If you're looking for games like The Last of Us, you're in the right place. If you've played The Last of Us, it's an experience that's impossible to forget. From that heart-wrenching opening sequence, where the fungus-infected zombies first siege Joel's house, to the various tense shootouts and gut wrenching moral decisions littered throughout, it's a game like no other. With its 2020 sequel adding to the formula and this year's The Last of Us Part I revising the original for PlayStation 5, few games quite match up to it.
That said, there are a couple of modern titles on the market if you're looking to scratch that itch left by The Last of Us. Not all of them are horror games per sé, but capture the same veneer of emotional storytelling that made Naughty Dog's game such a hit. You'll get plenty of scares, but also deep, resonant characters to become attached to.
Elsewhere, check out our list of the best free horror games for a few extra shocks that won't break the bank. To cleanse your palette afterwards, we've also got a list of the best free action games, and the best free shooting games to try out.
Games like The Last of Us
Resident Evil 2 (2019)
Resident Evil is one of the most enduring franchises in all of horror, and this remake of the 1998 original proves exactly why. Gone are the fixed camera angle and tank controls, replaced by an over-the-shoulder perspective that puts you squarely in the middle of the action. Carefully tiptoeing through zombie-infested police stations and street corners has never been as intense as this.
Fans of The Last of Us will naturally gravitate towards Resident Evil 2 for their similar takes on undead slaying. This game makes less of an effort to humanise the creatures you inevitably have to blast to smithereens, but shares the themes of corporate meddling that also runs through The Last of Us. It's equally just as scary as Naughty Dog's game, with horrific creature designs and some of the most realistic gore you'll see in any video game.
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If you enjoyed The Last of Us but want an alternative that doesn't take itself quite as seriously, then Resident Evil 2 is absolutely for you. With a remake of the cult classic Resident Evil 4 due out next year to follow up on this title, there's no better time than now to try it out.
On paper, Days Gone sounds very much like a rip-off of The Last of Us. Another PlayStation-exclusive zombie title where you play as a lone wanderer ravaged by the undead apocalypse, the two are actually much more different than you may expect.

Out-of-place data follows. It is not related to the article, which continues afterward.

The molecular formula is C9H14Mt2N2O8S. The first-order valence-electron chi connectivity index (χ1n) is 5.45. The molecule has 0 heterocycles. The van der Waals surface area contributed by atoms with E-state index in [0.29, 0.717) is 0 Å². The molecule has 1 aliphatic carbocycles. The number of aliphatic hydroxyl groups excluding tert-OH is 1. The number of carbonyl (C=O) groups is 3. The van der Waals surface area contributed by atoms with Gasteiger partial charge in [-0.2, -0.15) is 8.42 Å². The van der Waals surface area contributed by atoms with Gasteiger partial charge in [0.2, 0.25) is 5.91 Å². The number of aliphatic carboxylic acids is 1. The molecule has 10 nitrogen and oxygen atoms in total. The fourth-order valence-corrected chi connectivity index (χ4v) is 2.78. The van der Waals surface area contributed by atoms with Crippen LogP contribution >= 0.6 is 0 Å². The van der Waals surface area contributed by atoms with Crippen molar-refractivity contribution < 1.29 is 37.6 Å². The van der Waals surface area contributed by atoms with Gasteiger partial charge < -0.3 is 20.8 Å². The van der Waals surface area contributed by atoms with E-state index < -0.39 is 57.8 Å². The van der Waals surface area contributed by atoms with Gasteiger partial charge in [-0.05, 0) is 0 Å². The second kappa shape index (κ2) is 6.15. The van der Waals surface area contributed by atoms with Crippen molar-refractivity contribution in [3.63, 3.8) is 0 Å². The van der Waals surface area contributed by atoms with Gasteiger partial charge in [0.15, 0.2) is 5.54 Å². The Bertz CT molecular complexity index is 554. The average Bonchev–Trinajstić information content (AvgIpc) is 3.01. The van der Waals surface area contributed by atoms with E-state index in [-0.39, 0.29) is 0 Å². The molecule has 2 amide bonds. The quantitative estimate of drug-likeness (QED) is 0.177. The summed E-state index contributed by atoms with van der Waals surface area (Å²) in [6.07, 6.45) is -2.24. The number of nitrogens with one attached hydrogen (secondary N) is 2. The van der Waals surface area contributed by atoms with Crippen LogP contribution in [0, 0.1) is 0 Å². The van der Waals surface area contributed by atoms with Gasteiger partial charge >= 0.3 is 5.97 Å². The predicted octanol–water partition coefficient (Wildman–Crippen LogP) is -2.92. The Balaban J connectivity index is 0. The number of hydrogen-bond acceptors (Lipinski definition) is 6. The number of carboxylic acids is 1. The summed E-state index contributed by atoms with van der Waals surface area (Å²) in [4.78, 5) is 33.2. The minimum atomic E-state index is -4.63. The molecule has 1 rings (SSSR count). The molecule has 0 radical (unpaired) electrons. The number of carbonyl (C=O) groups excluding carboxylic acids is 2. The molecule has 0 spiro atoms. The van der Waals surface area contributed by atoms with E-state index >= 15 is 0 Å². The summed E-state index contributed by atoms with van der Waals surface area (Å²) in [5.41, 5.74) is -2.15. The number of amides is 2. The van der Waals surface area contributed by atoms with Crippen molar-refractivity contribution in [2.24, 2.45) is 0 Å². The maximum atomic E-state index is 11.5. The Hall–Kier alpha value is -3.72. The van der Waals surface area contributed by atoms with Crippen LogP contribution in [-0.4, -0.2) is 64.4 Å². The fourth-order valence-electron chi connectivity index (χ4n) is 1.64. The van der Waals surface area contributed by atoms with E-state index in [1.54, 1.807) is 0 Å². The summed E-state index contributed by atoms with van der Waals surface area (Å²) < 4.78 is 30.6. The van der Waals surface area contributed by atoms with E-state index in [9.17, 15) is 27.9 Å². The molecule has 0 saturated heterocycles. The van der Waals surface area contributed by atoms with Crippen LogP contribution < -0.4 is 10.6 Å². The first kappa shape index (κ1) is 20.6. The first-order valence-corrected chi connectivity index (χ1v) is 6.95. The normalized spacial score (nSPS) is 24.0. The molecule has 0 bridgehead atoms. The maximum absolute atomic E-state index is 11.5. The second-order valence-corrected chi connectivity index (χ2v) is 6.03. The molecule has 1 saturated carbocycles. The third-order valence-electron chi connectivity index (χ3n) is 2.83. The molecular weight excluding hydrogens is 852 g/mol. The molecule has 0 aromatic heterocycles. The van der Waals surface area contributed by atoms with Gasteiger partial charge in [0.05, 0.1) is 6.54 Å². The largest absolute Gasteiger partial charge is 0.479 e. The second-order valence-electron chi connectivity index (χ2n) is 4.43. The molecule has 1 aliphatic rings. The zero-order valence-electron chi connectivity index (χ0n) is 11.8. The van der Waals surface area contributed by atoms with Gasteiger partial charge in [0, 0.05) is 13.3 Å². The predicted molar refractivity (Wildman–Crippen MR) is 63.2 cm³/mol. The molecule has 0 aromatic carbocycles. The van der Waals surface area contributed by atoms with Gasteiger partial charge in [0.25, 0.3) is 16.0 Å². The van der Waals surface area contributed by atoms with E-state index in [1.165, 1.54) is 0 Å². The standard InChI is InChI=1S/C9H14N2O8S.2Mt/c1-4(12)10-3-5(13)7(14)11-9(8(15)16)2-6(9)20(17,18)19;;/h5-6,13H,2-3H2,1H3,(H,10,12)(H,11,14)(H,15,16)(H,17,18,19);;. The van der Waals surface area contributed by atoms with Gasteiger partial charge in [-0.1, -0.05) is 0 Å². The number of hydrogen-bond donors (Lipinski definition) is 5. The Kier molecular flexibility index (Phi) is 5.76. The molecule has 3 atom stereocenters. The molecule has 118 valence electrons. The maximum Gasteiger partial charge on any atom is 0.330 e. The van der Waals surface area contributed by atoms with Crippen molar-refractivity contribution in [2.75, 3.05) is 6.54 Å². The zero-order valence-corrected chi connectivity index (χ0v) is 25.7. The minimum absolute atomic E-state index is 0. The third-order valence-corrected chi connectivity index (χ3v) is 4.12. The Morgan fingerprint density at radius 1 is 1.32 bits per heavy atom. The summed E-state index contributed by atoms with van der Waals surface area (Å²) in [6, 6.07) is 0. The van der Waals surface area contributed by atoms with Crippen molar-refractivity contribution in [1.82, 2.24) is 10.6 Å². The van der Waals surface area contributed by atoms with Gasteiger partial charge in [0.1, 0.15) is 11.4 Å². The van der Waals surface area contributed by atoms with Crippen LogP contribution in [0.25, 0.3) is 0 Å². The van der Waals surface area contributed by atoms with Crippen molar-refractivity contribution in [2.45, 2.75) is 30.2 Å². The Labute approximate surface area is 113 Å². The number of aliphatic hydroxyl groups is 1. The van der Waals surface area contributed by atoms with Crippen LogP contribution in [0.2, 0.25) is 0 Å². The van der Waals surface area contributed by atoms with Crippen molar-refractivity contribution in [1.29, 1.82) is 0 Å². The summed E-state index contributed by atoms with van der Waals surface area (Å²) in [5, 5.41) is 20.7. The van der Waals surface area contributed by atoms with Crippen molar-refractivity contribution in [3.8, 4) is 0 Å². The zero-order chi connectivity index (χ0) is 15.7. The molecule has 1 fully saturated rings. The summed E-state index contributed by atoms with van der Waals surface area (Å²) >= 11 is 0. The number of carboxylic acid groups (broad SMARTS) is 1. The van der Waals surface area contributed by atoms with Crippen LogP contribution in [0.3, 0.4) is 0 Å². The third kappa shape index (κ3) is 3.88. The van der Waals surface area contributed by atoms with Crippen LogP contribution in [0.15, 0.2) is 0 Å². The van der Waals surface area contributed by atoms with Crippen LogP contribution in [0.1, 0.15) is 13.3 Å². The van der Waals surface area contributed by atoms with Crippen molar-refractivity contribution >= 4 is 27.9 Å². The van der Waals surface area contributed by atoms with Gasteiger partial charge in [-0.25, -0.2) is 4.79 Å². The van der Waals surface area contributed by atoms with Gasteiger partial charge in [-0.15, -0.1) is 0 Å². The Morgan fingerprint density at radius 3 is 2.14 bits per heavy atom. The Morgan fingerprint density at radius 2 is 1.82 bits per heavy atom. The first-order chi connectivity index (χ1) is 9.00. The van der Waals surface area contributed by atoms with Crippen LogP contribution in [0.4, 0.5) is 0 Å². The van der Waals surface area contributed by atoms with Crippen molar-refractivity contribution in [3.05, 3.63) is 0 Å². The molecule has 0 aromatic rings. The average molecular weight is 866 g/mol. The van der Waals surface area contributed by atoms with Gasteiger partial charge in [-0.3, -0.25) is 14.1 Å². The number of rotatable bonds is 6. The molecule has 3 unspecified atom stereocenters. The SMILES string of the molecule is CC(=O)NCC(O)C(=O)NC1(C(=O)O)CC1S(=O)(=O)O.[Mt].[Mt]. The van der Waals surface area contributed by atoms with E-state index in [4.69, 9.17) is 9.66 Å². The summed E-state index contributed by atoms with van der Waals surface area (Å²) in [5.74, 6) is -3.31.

In this game you play as Deacon St. John, a rugged biker who looks just as badass as his name suggests. Trawling through a dystopian Oregon, he traverses this hazardous landscape in search of his wife, presumed dead but supposedly still alive. The themes of family and loss resonate between Days Gone and The Last of Us, and you could easily see this taking place in the same universe if not for a few narrative tweaks.
It's much more expansive in its gameplay though, with a vast open world left at your disposal. It's not a breeze though, with survival mechanics meaning you'll constantly need to refuel your bike to get around and keep track of ammo to ensure you don't run out at a crucial moment. The zombies are perhaps Days Gone's key selling point, with each creature type having different behavioural patterns which determines when they hibernate and when they come out to stalk you. It reaches its climax with the astounding Freakers, who move in packs that can number up to 500. It's a sight to behold, making Days Gone an absolute zombie must-play.
Red Dead Redemption 2
On the surface, Red Dead Redemption 2 and The Last of Us have almost nothing in common. One is an action-packed cowboy game where you live out your dreams of dominating the Old West, while the other is a character-driven lamentation on the impact of the apocalypse. Yet both of them have the same sombre tone and lonesome main character that make them very thematically similar.